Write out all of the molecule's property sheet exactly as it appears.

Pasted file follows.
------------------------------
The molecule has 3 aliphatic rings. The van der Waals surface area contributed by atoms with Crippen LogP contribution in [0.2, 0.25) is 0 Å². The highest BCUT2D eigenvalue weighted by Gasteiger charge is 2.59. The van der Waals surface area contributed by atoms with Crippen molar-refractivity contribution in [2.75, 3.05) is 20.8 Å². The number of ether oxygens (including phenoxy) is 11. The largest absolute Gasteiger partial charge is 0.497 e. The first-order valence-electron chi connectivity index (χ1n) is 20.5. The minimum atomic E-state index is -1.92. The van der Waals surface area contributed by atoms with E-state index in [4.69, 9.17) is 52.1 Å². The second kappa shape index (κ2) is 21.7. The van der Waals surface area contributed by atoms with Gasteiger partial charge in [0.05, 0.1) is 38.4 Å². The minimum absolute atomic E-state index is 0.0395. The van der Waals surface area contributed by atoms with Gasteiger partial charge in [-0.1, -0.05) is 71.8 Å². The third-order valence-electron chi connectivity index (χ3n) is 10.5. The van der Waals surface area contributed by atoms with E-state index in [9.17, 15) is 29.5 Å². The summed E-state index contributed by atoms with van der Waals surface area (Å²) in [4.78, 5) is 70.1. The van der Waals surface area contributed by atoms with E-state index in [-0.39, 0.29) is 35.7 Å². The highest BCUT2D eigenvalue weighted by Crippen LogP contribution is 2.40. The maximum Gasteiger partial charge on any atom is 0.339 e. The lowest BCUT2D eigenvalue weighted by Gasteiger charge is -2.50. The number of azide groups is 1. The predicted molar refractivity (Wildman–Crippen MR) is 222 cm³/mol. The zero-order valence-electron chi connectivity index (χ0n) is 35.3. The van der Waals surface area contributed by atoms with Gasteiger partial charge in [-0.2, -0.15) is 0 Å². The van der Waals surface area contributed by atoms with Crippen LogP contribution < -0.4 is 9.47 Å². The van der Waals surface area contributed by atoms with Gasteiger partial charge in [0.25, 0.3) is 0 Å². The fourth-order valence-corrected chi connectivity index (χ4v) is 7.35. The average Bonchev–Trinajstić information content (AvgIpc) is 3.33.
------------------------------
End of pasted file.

The molecule has 3 aliphatic rings. The van der Waals surface area contributed by atoms with Crippen LogP contribution in [0.2, 0.25) is 0 Å². The highest BCUT2D eigenvalue weighted by Gasteiger charge is 2.59. The van der Waals surface area contributed by atoms with Crippen molar-refractivity contribution in [2.75, 3.05) is 20.8 Å². The number of ether oxygens (including phenoxy) is 11. The largest absolute Gasteiger partial charge is 0.497 e. The first-order valence-electron chi connectivity index (χ1n) is 20.5. The minimum atomic E-state index is -1.92. The van der Waals surface area contributed by atoms with E-state index in [4.69, 9.17) is 52.1 Å². The second kappa shape index (κ2) is 21.7. The van der Waals surface area contributed by atoms with Gasteiger partial charge in [0.05, 0.1) is 38.4 Å². The minimum absolute atomic E-state index is 0.0395. The van der Waals surface area contributed by atoms with Gasteiger partial charge in [-0.1, -0.05) is 71.8 Å². The third-order valence-electron chi connectivity index (χ3n) is 10.5. The van der Waals surface area contributed by atoms with E-state index in [9.17, 15) is 29.5 Å². The summed E-state index contributed by atoms with van der Waals surface area (Å²) in [4.78, 5) is 70.1. The van der Waals surface area contributed by atoms with E-state index in [-0.39, 0.29) is 35.7 Å². The highest BCUT2D eigenvalue weighted by Crippen LogP contribution is 2.40. The maximum Gasteiger partial charge on any atom is 0.339 e. The lowest BCUT2D eigenvalue weighted by Gasteiger charge is -2.50. The number of azide groups is 1. The predicted molar refractivity (Wildman–Crippen MR) is 222 cm³/mol. The zero-order valence-electron chi connectivity index (χ0n) is 35.3. The van der Waals surface area contributed by atoms with Gasteiger partial charge in [-0.2, -0.15) is 0 Å². The van der Waals surface area contributed by atoms with Crippen LogP contribution < -0.4 is 9.47 Å². The van der Waals surface area contributed by atoms with Gasteiger partial charge in [0.25, 0.3) is 0 Å². The fourth-order valence-corrected chi connectivity index (χ4v) is 7.35. The average Bonchev–Trinajstić information content (AvgIpc) is 3.33.